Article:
Chihei Hatakeyama: A Long Journey
Only a month after a review of his Own Records full-length, Ghostly Garden, appeared, we're presented with another ravishing collection of meditative dreamscapes from Chihei Hatakeyama. In this case, he augments field recording material gathered in San Francisco during 2006 with treated natural instruments (guitar and piano) to create the eleven settings on A Long Journey, which, according to Hatakeyama, is designed to be heard as a metaphor for life and the journey from birth to death.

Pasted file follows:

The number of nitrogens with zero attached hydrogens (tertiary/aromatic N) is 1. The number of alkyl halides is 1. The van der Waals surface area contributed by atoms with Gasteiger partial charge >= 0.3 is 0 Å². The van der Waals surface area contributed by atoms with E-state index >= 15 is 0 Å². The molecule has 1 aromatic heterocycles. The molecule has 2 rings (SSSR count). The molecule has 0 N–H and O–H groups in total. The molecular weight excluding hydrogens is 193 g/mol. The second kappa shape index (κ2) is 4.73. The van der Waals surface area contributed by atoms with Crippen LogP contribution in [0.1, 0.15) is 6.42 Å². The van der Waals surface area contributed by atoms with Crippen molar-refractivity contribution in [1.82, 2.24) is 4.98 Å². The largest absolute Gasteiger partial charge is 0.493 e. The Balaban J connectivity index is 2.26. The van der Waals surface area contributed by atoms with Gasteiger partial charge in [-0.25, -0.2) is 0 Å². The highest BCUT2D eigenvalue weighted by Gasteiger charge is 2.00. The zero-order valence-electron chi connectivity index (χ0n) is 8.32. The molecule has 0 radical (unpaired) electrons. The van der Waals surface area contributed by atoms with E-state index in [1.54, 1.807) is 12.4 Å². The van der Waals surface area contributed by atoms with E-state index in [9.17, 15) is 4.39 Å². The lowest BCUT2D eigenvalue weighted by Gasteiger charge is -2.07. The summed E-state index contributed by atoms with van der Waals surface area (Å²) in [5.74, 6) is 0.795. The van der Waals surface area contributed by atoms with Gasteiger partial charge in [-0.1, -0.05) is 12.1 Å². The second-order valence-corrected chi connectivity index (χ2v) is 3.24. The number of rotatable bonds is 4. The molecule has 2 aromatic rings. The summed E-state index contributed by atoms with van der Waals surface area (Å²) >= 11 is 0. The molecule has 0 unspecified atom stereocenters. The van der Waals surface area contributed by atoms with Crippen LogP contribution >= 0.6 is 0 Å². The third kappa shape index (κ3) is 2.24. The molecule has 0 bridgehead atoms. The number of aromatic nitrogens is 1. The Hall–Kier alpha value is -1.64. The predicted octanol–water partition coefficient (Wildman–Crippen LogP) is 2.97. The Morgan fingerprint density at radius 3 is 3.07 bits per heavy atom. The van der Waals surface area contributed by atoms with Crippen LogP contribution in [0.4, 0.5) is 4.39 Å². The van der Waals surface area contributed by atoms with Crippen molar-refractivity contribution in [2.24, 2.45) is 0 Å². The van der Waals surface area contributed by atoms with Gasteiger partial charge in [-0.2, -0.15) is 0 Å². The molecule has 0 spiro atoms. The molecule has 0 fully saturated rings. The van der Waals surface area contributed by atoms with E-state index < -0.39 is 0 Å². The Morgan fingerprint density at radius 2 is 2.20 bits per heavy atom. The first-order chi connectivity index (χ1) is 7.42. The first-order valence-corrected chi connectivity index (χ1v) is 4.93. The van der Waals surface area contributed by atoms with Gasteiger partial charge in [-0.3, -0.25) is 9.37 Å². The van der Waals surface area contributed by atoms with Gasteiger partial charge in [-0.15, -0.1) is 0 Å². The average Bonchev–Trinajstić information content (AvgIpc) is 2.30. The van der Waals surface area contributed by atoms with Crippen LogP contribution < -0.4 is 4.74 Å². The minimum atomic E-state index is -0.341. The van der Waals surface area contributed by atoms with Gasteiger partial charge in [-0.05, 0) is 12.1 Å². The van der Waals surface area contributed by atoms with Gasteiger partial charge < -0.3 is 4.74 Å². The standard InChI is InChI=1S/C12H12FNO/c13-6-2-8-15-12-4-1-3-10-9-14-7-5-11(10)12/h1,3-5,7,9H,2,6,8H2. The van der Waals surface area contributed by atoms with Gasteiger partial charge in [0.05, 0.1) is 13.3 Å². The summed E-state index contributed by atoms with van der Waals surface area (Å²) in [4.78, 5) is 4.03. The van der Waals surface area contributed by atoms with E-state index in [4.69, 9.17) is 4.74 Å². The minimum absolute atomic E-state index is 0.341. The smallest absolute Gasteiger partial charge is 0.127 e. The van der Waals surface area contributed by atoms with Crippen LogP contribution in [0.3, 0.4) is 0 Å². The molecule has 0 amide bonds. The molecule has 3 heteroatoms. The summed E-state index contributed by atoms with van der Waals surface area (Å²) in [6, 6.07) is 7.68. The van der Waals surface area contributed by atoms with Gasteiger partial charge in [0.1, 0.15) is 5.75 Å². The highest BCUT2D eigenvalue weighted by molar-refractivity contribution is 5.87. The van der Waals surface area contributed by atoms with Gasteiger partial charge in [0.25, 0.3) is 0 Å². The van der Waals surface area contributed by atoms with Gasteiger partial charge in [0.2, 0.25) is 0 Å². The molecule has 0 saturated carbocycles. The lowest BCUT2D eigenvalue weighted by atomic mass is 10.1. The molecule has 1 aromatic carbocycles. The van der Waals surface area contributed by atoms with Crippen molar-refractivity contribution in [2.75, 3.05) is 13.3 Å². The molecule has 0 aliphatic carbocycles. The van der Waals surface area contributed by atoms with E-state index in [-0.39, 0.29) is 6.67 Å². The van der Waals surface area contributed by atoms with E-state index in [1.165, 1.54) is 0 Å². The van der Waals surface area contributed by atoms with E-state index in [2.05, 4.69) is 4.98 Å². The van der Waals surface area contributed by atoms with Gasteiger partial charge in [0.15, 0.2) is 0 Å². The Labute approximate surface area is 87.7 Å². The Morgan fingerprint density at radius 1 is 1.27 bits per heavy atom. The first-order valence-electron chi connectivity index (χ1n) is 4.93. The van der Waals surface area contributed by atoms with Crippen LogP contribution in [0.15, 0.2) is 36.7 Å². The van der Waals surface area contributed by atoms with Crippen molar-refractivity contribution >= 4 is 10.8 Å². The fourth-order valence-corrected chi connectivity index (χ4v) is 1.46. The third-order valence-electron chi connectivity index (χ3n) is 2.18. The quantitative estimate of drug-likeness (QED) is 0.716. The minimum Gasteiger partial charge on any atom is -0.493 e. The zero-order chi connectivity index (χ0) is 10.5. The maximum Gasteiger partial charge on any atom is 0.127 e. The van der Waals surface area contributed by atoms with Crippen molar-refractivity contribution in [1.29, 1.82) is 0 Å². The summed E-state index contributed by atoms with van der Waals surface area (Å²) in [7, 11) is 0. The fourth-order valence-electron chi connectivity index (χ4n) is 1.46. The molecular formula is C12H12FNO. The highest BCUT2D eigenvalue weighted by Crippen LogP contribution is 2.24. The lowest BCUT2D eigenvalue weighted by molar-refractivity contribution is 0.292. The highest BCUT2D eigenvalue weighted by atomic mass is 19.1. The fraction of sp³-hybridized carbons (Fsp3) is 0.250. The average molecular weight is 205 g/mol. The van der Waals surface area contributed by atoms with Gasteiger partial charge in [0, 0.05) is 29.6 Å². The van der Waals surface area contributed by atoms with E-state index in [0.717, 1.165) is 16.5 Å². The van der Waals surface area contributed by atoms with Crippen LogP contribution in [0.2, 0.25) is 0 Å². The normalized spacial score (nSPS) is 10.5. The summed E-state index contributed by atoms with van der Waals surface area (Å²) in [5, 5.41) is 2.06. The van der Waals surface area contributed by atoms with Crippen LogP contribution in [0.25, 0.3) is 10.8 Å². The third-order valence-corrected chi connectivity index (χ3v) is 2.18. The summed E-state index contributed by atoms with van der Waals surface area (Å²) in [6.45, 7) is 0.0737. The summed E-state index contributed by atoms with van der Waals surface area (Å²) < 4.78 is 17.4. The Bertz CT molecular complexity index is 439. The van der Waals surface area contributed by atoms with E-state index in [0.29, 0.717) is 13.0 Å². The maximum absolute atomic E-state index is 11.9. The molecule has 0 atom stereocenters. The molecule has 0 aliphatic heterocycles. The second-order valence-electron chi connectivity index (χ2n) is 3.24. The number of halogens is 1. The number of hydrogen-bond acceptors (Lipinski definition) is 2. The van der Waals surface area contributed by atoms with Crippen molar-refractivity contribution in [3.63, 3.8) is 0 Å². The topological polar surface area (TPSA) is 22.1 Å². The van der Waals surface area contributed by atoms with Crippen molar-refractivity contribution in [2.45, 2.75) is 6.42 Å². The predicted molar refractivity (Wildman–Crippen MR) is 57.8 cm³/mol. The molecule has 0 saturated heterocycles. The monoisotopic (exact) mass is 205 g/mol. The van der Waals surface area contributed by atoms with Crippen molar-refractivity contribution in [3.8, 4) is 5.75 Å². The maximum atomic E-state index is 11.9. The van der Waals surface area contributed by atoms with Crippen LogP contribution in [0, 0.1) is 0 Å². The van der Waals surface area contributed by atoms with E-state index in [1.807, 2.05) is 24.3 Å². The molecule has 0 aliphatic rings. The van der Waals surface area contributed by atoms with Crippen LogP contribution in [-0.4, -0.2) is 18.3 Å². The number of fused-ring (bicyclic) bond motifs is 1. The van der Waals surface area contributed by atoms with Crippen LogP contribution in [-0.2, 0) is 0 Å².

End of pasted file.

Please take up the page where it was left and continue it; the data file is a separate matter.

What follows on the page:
No one will mistake Hatakeyama's “Morning Arrive on the Island” for an arrival on Skull Island, that's for sure. The imaginary locales he conjures here and elsewhere are peaceful and tranquil in the extreme, settings where one encounters breathtaking scenery and life forms. Hatakeyama's not afraid to encourage programmatic associations in his work either. Even without a title to suggest meaning, “Waves” still would prompt the evocation of graceful movements by colourful creatures far beneath the sea's surface. At times, not just titles but real-world details appear to root a piece in a specific context, such as when sounds of people talking and bustling about surface amidst treated guitar tones during “Within New Trees” and when the clamour of crowds and bells appears alongside watery piano playing in “The Distant Sound of a Bustle.” In other cases, the beauty of pure sound dominates, such as when crystalline guitar shadings course through “Haze From The River” as brilliantly as light illuminating stained glass windows. Regardless, whether it be the becalmed blur of “The Moon Reflecting on the Surface of the Ocean” and “White Light” or the lustrous sparkle of “Calm” (a collaboration with Federico Durand), Hatakeyama's pieces are always transporting.